Cradle to Cradle (C2C) : The 2nd tool in Designer’s Toolkit
Before we go into this tool of C2C, let’s look at these 2 questions?
“How can we love all the children of the world of all times all the time?”
“What was it before it was a bottle and what it will be after it is no longer a bottle?”
These are some of the questions that designers are asking to address the sustainability issues. The first one is asked by designers at MBDC (McDonnough Braungart Design Chemistry), a C2C consulting firm. The second one is a question asked at Method, a radical detergent company with a cult like following.
The idea is to close the loop in the product’s life cycle, where in the waste becomes the feedstock for the next product. It is based on the ‘Precautionary Principle’ that prompts companies to take a precautionary action before scientific certainty. It also expands on the Extended Producer Responsibility (EPR) that a manufacturer has for product’s lifecycle – that responsibility doesn’t end upon selling to the customer but extends to the ultimate disposal of materials.
Waste equals food
The traditional linear system of Extraction, Processing, Manufacturing, Distribution, Consumption and Disposal or simply put by many – ‘take, make, break’ is fast moving towards a cyclic system of cradle-cradle design thinking where waste streams of one industry can be served as a raw material for another, in the process completely eliminating waste.
Michael Braungart and Bill McDonnough of MBDC are long standing proponents of C2C design thinking, developing a multi-attribute eco-label that assesses a product’s safety to humans and environment.
Numerous companies like Aveda of Estee Lauder group, Pepsico, Nike, Volvo have taken the C2C road. To get a sense of what companies are up to, let’s explore some examples.
- Eco-system sharing by Coke and Patagonia: Though belonging to totally different industries, they share eco-resources – discarded PET bottles from Coke are converted into pellets which Patagonia uses for making its polyester Polar Fleece, shirts and pullovers, thus preventing over 100 million plastic bottles from ending up in the Atlantic or landfills.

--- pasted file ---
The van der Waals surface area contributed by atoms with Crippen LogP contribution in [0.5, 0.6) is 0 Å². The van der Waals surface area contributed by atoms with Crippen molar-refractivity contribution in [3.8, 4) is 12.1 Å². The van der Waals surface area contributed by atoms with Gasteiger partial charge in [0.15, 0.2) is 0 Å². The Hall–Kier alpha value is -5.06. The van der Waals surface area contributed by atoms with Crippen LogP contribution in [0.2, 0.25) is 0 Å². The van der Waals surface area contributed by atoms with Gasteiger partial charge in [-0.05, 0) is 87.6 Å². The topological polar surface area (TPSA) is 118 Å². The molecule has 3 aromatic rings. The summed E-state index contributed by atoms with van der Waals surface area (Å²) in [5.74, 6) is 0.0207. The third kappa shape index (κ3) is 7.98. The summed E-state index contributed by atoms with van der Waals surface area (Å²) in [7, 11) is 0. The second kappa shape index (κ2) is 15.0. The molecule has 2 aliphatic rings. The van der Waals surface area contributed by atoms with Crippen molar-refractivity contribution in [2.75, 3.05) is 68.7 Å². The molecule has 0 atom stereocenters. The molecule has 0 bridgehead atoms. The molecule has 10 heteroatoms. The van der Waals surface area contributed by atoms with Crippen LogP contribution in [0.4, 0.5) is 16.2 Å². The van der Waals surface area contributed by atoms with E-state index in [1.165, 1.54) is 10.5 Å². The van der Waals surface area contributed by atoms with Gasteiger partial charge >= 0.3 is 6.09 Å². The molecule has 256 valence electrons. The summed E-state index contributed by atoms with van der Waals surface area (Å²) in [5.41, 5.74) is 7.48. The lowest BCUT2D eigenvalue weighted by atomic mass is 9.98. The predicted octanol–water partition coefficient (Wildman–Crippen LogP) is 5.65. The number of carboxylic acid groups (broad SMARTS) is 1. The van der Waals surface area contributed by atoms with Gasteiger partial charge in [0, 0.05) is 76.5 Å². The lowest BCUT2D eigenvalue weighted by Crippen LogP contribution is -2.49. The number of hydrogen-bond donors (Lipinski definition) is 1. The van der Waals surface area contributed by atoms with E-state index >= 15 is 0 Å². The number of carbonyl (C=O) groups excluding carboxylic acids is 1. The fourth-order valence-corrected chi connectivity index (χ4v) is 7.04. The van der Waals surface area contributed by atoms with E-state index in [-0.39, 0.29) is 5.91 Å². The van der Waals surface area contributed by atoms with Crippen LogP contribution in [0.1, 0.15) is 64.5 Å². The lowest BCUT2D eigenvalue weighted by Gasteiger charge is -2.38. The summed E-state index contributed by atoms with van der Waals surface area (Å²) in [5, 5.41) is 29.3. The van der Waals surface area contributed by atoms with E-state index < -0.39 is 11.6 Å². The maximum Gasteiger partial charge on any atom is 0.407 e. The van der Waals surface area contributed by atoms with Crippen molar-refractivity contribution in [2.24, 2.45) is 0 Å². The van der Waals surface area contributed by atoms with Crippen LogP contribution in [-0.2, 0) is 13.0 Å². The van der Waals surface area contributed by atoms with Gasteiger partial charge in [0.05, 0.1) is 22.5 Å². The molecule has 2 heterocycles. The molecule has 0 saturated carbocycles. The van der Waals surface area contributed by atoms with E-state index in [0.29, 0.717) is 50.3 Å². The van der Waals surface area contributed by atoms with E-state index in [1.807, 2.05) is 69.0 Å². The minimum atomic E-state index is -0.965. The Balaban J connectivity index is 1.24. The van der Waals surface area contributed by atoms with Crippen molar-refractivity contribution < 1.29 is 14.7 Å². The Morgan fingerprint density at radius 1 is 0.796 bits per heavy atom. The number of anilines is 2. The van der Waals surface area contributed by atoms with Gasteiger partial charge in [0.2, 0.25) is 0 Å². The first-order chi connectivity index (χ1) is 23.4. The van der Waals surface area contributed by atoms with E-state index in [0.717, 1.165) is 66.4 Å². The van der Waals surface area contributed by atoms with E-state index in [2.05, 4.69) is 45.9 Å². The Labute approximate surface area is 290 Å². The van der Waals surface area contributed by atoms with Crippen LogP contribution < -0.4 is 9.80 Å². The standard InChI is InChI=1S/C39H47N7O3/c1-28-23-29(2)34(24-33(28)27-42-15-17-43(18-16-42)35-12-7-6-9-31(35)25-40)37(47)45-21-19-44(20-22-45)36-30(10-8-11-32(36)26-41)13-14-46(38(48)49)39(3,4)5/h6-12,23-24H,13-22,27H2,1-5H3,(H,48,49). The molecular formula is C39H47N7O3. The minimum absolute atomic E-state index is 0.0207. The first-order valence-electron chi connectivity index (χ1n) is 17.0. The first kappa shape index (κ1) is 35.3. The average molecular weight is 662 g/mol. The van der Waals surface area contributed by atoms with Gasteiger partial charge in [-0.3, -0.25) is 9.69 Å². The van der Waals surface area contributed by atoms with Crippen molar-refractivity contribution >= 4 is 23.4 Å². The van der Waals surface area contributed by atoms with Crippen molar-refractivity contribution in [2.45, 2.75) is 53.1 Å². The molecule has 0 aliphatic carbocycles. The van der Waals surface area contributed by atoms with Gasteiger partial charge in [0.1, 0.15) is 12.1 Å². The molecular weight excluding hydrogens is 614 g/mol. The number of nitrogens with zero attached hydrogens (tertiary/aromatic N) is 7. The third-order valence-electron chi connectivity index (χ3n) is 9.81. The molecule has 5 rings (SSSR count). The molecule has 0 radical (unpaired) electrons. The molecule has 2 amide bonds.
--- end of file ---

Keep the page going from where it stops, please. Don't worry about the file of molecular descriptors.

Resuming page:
- Caterpillar, manufacturer of heavy machinery has been re-manufacturing its old engines as new since 20 years. This is only possible when engines have been designed in such a way that they can either be completely re-manufactured or recycled to keep any waste from going into the landfills.
- GM having learnt its lesson has saved millions of dollars by diverting their waste streams back into the loop, which otherwise would’ve ended up in landfills. Out of its 76 factories worldwide, more than half are ‘landfill-free certified’
- Terracycle, a US based, now fast growing internationally, up-cycles all the waste thrown by people around the world to convert into food and sells it to different industries as a raw material. It even pays people to get them to collect and drop the waste in collection centers.
- Plant Bottle: Developed by Coke and now adopted by Heinz also, the recyclable plant bottle is made up of 30% plant material. Certainly a step in right direction.
Resource recovery is a process through which either products, materials and energy values are captured from the waste or residual streams and reused in other or future production-consumption cycles.
Designers need to think in terms of ‘getting more from same’. Some one aptly said – There is no waste – only wasted resources – only if we could put them to use.
The Circular Economy 100 or CE100 is another great initiative recently started by the Ellen Macarthur foundation. The circular economy is a generic term for an economy that is regenerative by design. Materials flows are of two types, biological materials, designed to reenter the biosphere, and technical materials, designed to circulate with minimal loss of quality, in turn entraining the shift towards an economy ultimately powered by renewable energy. All living, non-living, man-made things put something into the earth – the question to ask is – How do we minimize on that? Here’s a short video for further understanding.
- Designer’s Toolkit: From Planned Obsolescence to Design for Environment- III: Dematerialization
- Designer’s Toolkit: From Planned Obsolescence to Design for Environment (DfE) – I: Biomimicry
- Pinning down the high impacts – LCA
- Relax. Go easy on water with Water Free Urinals
- Can the economy go full circle?
- Cradle To Cradle Innovation Challenge Announces 10 Finalists
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